Bill Maher Attacks Rick Perry Over Prayer Comment

Bill Maher does not rate much attention. I don’t watch his show, and I rarely pay attention to his attempts at comedy. He’s not very funny. It’s no wonder that he went into the baser things of life after his flop as an actor. He appeared in the forgettable 1989 film Cannibal Women in the Avocado Jungle of Death and lesser known films thereafter.

His latest attack on religion (almost a weekly occurence on HBO’s Real Time with Bill Maher) is a slam at Texas Gov. Rick Perry for suggesting that religion might have a role to play in bringing moral sanity to our nation’s government schools. Here was Maher’s take on the suggestion:

This stuff makes them so crazy. I could give you a hundred examples. But my favorite this week, Rick Perry — remember Rick Perry down in Texas? — he said Obama’s suggestions for gun control disgust him. And he said the real answer to this problem isn’t laws; it’s prayer.
You know what, I know you’re not supposed to say this about elected officials, but I would pay to watch Rick Perry defend himself against a school shooter with prayer.
Although I guess that’s just a crazy fantasy, Rick Perry in a school.

Of course, Gov. Perry was not saying that the act of prayer can stop bullets. He was suggesting that there is an evil stalking our land. It’s no wonder that any talk of behavioral absolutes that are based on a belief in God is viewed as a moral intrusion and contrary to the First Amendment.

Why is it wrong to bully or kill in a world where there is nothing greater than the will of evolved creatures? We got here by rape and killing, as evolution teaches as scientific fact, so who’s to say we have to stop now? Bill Maher?

An article appeared in USA TODAY in 1993 that makes the point. It was written by Barbara Reynolds and is titled “If Your Kids Go Ape in School, You’ll Know Why.”1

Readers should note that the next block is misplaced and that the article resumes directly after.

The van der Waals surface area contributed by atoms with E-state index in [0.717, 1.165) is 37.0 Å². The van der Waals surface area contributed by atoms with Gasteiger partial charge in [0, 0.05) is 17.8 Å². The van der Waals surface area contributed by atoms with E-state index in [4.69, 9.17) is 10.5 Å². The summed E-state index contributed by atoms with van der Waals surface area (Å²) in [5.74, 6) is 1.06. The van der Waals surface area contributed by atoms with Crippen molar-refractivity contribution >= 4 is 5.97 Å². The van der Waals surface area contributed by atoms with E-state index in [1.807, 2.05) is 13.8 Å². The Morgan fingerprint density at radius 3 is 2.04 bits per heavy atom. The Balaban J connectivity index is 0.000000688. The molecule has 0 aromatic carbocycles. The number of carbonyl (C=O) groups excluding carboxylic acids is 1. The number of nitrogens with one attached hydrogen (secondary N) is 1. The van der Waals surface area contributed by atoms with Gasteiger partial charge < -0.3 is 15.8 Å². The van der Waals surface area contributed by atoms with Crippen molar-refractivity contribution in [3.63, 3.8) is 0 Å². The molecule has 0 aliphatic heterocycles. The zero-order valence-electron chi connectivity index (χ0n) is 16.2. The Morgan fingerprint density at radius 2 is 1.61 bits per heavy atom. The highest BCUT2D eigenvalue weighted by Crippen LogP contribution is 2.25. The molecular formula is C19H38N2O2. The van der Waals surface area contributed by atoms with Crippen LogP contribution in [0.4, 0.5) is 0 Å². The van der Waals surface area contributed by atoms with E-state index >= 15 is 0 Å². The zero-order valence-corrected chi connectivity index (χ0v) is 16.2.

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Don’t be surprised if our little darlings go ape or get up to monkeyshines when they return to class.

Misbehavior tops the list of what parents and teachers worry about.

And that’s exactly where such concerns belong, considering what kids are not being taught in school.

In most schools, Johnetta and Johnny are being taught evolution, that humankind evolved from apes.2

The issue came to the forefront recently because a school district near San Diego had the good sense to adopt a policy of teaching creationism -much to the dismay of critics, including USA TODAY’s editorial page.

It is amazing that media institutions that virtually worship the First Amendment are the first to toss it when it comes to religious free speech. When both creationism and evolution are taught side by side, you don’t have the establishment of a religion, which the Constitution prohibits, but an opportunity to be protected from one-sided, narrow thinking, which the Constitution encourages.

Prohibiting the teaching of creationism in favor of evolution creates an

atheistic, belligerent tone that might explain why our kids sometimes perform like Godzilla instead of children made in the image of God.

While evolution teaches that we are accidents or freaks of nature, creationism shows humankind as the offspring of a divine Creator. There are rules to follow which govern not only our time on Earth, but also our afterlife.

One philosophy preaches happenstance with mayhem as a conclusion; the other, divine order. One suggests the survival of the fittest; the other, a commitment to serve the weakest and sickest among us. To me, there is no contest. Teaching evolution makes about as much sense as teaching our kids that humankind was grown in a cabbage patch or raised by wolves. Even in the dullest mind, a light bulb should go off: Who created the cabbage, and who made the wolves?

Under the rules of evolution, teachers are forced to answer to King Kong rather than to the King of Kings.

We are not human animals. We have written speech and higher intellect, but more important, we have souls fueled by a spirit of right or wrong.

Human action is determined by core beliefs. Creationism teaches that humans are wonderfully made with the promise of high expectations.

If evolution is forced on our kids, we shouldn’t be perplexed when they beat on their chests or, worse yet, beat on each other and their teachers.

  1. This article originally appeared in USA TODAY (August 27, 1993), 11A. []
  2. Actually, evolutionists teach that humans and apes evolved from a distant common ancestor. []